Tuesday, April 24, 2012

Guest Post: Memory of Roses by Blair McDowell

Today's guest is Blair McDowell, author of The Memory of Roses, a novel of mystery and romance. Here is a brief blurb of her new book:

          The Greek island of Corfu unearths the enduring love stories of two generations of the McQuaid family. First, renowned archaeologist Ian McQuaid meets the love of his life while recuperating from an illness contracted during a dig in Crete. Even though he is married, his wife had not been a passionate partner for many years, and the appearance of the stunning Maria Calbrese was a miracle sent to him at the lowest point in his life.
Then a generation later, Ian’s daughter Brit travels to Corfu after his death. He left Brit a note disclosing that he owned a villa on Corfu, and that when he was there he had fallen in love with a woman named Maria while still married to Brit’s mother. He asked Brit to deliver a package to Maria, who he thought lived somewhere in Venice. Determined to fulfill her father’s requests and return quickly to the US, Brit’s plan is soon derailed. She meets archaeologist Dr. Andreas Leandros who looks like the Greek gods of ancient times, and her own damaged heart begins to come alive.
What does the mysterious package contain, and how will Brit find Maria as requested by her father? Will finding her change Brit’s life? Will she manage to preserve her bond with Andreas, or will she return to the US to live out her life without him?

Blair McDowell wrote her first short story when she was eleven and hasn’t stopped writing since. After many years producing non-fiction professional books in her field, Blair decided to exercise her rich imagination and write novels of mystery and romance set in places she knows and loves, peopled with characters drawn from her experiences in those locales.
One of her favorite places in the world is Greece, the setting for The Memory of Roses, Blair McDowell’s latest novel. While in Greece, Blair was inspired by the ancient culture, friendly people and the picturesque settings, and the plot for The Memory of Roses was born.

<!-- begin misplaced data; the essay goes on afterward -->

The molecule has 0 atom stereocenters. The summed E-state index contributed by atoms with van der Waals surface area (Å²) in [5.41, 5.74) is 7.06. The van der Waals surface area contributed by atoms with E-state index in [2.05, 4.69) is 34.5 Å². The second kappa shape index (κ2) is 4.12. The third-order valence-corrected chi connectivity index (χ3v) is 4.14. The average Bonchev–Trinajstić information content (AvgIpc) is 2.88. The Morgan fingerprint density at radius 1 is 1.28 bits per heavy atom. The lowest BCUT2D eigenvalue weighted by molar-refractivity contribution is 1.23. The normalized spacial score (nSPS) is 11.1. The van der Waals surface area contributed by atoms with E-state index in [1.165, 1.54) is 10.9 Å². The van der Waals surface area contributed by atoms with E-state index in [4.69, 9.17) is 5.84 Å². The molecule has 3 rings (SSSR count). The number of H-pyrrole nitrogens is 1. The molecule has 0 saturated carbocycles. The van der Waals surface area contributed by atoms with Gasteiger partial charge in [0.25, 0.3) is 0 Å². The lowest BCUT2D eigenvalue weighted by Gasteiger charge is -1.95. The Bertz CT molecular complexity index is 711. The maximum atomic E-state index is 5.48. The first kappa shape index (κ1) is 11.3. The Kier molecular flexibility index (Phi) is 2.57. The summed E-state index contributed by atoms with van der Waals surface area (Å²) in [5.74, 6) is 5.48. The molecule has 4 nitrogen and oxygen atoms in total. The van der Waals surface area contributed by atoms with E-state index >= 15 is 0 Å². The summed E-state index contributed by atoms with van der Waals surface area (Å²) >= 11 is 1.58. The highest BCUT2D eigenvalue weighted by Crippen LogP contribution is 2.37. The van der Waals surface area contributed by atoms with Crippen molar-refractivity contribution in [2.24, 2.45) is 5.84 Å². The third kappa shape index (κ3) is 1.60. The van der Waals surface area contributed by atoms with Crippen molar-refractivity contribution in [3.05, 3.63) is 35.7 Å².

Blair has a home on a remote island in the Caribbean where the local lore of the ‘Jumbie’ (‘the dead who walk’) formed the basis for her novel of that name.
The setting for Blair McDowell’s book, ‘Sonata’, is the spectacular city of Vancouver with its vibrant multicultural population and its rich musical life. In ‘Sonata’, Blair McDowell’s love of music comes into play, and is intricately woven into this story of mystery and romance.
Blair is a member of the Romance Writers of America, Romance Writers of America (Greater Vancouver Chapter), and the Romance Writers of America (Women's Fiction).
Welcome Blair!

Confessions of a Hopeless Romantic

The Memory of Roses is now out in both e-book format and in paperback. It’s been a long journey and I’ve had a lot of help along the way.

In my previous life, I had a successful career as a university professor. I wrote six professional books and countless articles in my field and had no difficulty finding a publisher for any of these. Somehow I thought when I retired and turned to something I had always wanted to do—writing romantic fiction—it would be the same. I would write my book, send it off to one of the big five publishers in New York and they would send me a letter full of praise and a contract by return mail.

A friend of mine, a long time writer of fiction, said, “I hope you’re into rejection.”